This Day in History (20-Dec-1876) – Bankinchrandra Chattopadhyay wrote “Vande Mataram”

Bankinchrandra Chattopadhyay  wrote many Bangali novels from 1865 to 1884, most famous novel being Anand Math (1880). Anand Math contained the song “Bande Mataram”, which was written in 1876. Anand Math started appearing in the magazine, Banga Darshan, during 1880 to 1882. Its concept itself generated ripples in people’s minds, as it was a novel, which speaks of revolutionaries who live and die for their motherland. 1883 saw a stage version of Anandmath, wherein the first singing of the song took place. Bankimda passed away in 1894. In the 1896 convention of the Indian National Congress a full-unabridged version of Vande Mataram was sung. None other than the great personality-Rabindranath Tagore sang it. In the 1901 Congress, again it was rehearsed, with Dakshanrajan Sen as the composer. Thereafter it became a norm to start the Congress convention with Vande Mataram.

The year 1905 was memorable to Vande Mataram in many ways. In this year the song crossed the boundaries of Bengal, spread like a jungle fire throughout the nation which would oust the British rule. No sooner than the Partition of Bengal was declared, thousands of angry Bharatiyas protested the decision in a unanimous voice: Vande Mataram. Indian freedom struggle had got it’s march song. The British government realized the potential and nuisance value of Vande Mataram. Saraladevi Chaudharani, niece of Ravindranath Tagore, sung it despite protest in the 1905 Congress convention.

It was translated into English by Shree Auribindo Ghosh to conform to its universality and eventually. The militant revolutionaries who faced the gallows recited Vande Mataram as their last words. This includes Madanlal Dhingra, Praful Chaki, Khudiram Bose, Suryasen, Ramprasad Bismil and many more. Even the great martyr Bhagat Singh addresses a letter to his father with Vande Mataram. Subhashchandra Bose had adopted this song for his Indian National Army. In 1937, the Congress leaders, owing to misconceptions from certain minorities, appointed a committee to interpret Vande Mataram. The first two stanzas were adopted as a national song. Other stanzas bearing reference of the nation as ‘Mother Durga’ were omitted.

Reference:

http://www.indianage.com/search.php

http://www.iloveindia.com/indian-heroes/bankim-chandra-chatterjee.html

http://www.vandemataram.com/html/vande/creation.htm

http://www.indiaonlinepages.com/national-symbols/national-song.html

This Day in History (1-Oct-1909) – Gandhiji wrote to Tolstoy regarding Passive Resistance movement

Nineteenth and twentieth centuries have been the bloodiest in human history, while Count Leo Tolstoy in Russia and Mahatma Gandhi from India, have been the two greatest leaders who preached non-violence, universal love, concern for the weakest, a moral stance in whatever we do, and a non-violent resolution of conflicts among individuals, groups, as well as nations.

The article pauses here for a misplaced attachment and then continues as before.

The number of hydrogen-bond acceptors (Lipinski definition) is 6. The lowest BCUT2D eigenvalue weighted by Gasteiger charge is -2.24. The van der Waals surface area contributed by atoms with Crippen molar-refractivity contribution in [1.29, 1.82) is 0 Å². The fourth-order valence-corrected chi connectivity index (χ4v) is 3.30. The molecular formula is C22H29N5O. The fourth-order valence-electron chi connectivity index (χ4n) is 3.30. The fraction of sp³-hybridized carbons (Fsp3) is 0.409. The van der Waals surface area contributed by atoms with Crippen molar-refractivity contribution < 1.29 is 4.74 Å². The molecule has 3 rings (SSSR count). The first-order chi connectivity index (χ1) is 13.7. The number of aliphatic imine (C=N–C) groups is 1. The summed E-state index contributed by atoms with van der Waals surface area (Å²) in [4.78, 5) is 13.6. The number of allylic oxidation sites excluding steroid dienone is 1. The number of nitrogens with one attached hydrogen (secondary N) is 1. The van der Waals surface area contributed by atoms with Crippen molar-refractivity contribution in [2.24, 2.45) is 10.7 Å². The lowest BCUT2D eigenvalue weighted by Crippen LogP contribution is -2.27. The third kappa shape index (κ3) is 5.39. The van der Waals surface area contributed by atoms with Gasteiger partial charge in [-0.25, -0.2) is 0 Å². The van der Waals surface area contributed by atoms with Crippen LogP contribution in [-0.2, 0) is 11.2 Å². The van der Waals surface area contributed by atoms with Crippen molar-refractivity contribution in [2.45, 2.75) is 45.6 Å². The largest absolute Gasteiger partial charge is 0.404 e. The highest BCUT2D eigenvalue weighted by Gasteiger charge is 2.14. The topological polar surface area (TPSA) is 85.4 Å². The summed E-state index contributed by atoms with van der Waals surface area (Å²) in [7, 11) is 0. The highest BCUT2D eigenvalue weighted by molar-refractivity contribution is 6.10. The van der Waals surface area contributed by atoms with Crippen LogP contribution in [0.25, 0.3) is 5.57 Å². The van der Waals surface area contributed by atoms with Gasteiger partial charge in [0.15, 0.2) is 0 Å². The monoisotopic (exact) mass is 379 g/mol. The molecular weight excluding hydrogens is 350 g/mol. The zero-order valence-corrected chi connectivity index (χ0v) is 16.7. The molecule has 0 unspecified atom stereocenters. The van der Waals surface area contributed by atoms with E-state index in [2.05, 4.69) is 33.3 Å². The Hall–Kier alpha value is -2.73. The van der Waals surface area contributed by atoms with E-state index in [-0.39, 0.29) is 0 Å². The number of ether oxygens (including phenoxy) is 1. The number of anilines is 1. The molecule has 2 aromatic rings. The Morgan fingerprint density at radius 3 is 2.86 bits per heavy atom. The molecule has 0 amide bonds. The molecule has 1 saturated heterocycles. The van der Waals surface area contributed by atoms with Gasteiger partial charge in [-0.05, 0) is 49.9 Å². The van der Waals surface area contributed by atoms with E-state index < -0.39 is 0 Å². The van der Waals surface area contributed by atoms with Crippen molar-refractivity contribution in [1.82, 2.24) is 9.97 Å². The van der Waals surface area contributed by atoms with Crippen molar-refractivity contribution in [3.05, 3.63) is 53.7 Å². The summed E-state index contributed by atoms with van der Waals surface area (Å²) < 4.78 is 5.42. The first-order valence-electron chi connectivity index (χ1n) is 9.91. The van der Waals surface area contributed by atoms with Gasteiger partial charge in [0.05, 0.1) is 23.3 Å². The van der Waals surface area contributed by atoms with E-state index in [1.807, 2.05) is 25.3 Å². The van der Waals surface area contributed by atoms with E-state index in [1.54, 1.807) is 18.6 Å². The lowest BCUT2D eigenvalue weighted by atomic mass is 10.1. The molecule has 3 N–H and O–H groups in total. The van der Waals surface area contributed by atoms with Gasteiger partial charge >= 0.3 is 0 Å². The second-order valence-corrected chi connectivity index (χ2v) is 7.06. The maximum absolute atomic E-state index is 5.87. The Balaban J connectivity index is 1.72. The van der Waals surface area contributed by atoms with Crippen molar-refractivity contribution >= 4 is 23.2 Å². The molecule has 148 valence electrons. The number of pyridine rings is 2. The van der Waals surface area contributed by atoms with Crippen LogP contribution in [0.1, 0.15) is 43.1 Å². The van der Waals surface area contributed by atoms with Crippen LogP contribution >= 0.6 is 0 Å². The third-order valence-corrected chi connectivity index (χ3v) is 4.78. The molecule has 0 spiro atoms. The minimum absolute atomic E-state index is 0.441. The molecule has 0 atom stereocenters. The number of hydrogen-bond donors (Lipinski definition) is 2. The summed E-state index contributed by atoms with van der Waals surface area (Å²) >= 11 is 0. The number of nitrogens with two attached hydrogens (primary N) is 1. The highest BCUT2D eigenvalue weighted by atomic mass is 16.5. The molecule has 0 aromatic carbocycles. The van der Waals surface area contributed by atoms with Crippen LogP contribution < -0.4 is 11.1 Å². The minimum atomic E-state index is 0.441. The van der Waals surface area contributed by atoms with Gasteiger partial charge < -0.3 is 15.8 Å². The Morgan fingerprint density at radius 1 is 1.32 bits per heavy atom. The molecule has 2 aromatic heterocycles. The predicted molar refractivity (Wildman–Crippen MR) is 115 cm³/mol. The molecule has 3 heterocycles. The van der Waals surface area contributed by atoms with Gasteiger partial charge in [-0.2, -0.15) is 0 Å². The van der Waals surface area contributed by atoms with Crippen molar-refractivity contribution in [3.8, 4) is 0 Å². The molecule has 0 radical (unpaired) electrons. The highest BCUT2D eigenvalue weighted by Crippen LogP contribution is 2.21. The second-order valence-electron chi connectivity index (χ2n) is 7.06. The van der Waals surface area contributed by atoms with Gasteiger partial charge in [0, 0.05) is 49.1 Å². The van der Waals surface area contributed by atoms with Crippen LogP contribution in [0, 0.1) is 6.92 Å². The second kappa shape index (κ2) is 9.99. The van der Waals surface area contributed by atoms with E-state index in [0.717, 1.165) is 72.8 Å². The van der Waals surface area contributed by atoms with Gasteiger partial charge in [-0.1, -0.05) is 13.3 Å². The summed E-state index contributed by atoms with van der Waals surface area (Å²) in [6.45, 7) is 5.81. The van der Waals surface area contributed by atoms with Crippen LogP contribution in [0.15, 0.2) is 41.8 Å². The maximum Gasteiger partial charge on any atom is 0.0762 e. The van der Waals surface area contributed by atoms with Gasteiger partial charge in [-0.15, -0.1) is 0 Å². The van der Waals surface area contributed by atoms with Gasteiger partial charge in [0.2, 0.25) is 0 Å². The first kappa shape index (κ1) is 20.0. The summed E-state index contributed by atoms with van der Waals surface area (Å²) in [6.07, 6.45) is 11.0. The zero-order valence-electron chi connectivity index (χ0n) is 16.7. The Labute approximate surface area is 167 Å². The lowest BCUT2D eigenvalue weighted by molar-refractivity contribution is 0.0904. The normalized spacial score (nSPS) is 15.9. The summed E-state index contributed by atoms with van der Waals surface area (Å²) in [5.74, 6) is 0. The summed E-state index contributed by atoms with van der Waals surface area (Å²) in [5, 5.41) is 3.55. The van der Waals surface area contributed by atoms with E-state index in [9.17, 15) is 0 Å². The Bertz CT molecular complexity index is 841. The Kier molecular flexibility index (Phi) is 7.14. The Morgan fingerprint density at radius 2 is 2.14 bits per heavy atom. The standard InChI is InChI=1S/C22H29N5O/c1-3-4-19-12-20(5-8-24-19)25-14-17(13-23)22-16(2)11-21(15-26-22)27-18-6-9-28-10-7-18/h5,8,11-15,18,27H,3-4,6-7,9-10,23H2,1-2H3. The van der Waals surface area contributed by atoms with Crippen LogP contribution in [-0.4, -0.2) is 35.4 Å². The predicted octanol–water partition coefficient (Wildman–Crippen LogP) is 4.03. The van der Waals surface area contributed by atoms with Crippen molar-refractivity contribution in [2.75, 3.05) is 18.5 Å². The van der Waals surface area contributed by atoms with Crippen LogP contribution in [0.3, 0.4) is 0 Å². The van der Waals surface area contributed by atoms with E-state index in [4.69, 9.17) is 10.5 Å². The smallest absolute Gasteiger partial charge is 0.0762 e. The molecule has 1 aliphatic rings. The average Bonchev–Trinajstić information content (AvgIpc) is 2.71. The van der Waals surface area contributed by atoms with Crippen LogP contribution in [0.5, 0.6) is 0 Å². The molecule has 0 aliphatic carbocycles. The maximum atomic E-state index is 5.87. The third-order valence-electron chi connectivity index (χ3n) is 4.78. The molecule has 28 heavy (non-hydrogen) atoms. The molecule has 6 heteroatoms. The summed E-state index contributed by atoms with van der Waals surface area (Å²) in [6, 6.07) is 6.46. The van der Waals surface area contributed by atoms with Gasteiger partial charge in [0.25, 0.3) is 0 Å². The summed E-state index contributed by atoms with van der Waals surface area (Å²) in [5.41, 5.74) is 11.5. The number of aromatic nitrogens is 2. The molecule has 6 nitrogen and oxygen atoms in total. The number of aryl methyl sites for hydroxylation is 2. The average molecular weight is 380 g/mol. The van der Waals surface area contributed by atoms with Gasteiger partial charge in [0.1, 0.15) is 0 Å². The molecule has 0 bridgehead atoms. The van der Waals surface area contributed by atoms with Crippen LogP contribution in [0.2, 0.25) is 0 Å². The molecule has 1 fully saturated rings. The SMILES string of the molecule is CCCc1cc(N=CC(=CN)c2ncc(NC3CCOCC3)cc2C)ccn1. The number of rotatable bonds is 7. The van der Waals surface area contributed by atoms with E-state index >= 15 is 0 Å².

Gandhi arrived from South Africa in London on 10 July, 1909. On 2 July, 1909, Madanlal Dhingra had assassinated Sir Curzon Wylie. In London, Gandhi met many Indians who propagated violent resistance as the only way to obtain India’s freedom. And then he came across a copy of Tolstoy’s ‘Letter to a Hindoo’, written in reply to the letter of Tarak Nath Das, an Indian who advocated the violent approach. Tolstoy’s letter explained why non-violent resistance and a resolve by Indians to become free were the only solution.

This prompted Gandhi to write to Tolstoy (1 October, 1909), apprising him about the Indians’ ‘passive resistance’ against racial oppression in Transvaal (South Afrika) going on for three years. He wrote that nearly half of the total Indian population of 13,000 in Transvaal had left Transvaal rather than submit to the degrading law, and ‘nearly 2,500 have for conscience’s sake allowed themselves to be imprisoned, some as many as five times.’ He sought the approval for printing 20,000 copies of his letter for distribution and having it translated. He had ‘taken the liberty’ to write the letter ‘in the interests of truth, and in order to have your advice on problems the solution of which you have made your life-work.’

Tolstoy promptly replied (7 October, 1909) that ‘same struggle of the tender against the harsh, of meekness and love against pride and violence,’ was rising in Russia too, ‘especially in one of the very sharpest of the conflicts of the religious law with the worldly laws—in refusals of military service.’ He wrote that he was happy with the proposed publication and translation of ‘Letter to a Hindoo’.

Tolstoy remained one of the main mentors of Gandhi till the end.

Reference:

http://www.indianage.com/search.php

http://www.asthabharati.org/Dia_Oct%20010/y.p..htm